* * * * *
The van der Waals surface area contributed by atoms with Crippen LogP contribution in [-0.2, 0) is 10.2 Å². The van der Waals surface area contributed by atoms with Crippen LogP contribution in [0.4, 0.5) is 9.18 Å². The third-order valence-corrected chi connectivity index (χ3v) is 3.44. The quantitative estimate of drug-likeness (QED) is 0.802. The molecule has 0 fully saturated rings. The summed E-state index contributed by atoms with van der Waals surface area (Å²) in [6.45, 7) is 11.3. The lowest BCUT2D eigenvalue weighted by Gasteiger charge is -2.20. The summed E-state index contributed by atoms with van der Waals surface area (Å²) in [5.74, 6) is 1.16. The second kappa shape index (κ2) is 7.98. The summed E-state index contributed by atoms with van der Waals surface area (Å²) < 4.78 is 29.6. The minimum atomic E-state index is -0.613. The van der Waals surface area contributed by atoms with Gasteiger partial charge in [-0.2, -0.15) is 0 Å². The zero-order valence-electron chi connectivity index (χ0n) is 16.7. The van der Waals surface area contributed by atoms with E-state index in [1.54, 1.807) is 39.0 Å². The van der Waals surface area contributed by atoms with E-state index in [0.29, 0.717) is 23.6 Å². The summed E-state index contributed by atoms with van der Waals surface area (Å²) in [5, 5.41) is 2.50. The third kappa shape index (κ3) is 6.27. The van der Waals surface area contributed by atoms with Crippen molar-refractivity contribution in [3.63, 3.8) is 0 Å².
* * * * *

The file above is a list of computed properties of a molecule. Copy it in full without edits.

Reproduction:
The van der Waals surface area contributed by atoms with Crippen LogP contribution in [-0.2, 0) is 10.2 Å². The van der Waals surface area contributed by atoms with Crippen LogP contribution in [0.4, 0.5) is 9.18 Å². The third-order valence-corrected chi connectivity index (χ3v) is 3.44. The quantitative estimate of drug-likeness (QED) is 0.802. The molecule has 0 fully saturated rings. The summed E-state index contributed by atoms with van der Waals surface area (Å²) in [6.45, 7) is 11.3. The lowest BCUT2D eigenvalue weighted by Gasteiger charge is -2.20. The summed E-state index contributed by atoms with van der Waals surface area (Å²) in [5.74, 6) is 1.16. The second kappa shape index (κ2) is 7.98. The summed E-state index contributed by atoms with van der Waals surface area (Å²) < 4.78 is 29.6. The minimum atomic E-state index is -0.613. The van der Waals surface area contributed by atoms with Gasteiger partial charge in [-0.2, -0.15) is 0 Å². The zero-order valence-electron chi connectivity index (χ0n) is 16.7. The van der Waals surface area contributed by atoms with E-state index in [1.54, 1.807) is 39.0 Å². The van der Waals surface area contributed by atoms with E-state index in [0.29, 0.717) is 23.6 Å². The summed E-state index contributed by atoms with van der Waals surface area (Å²) in [5, 5.41) is 2.50. The third kappa shape index (κ3) is 6.27. The van der Waals surface area contributed by atoms with Crippen molar-refractivity contribution in [3.63, 3.8) is 0 Å².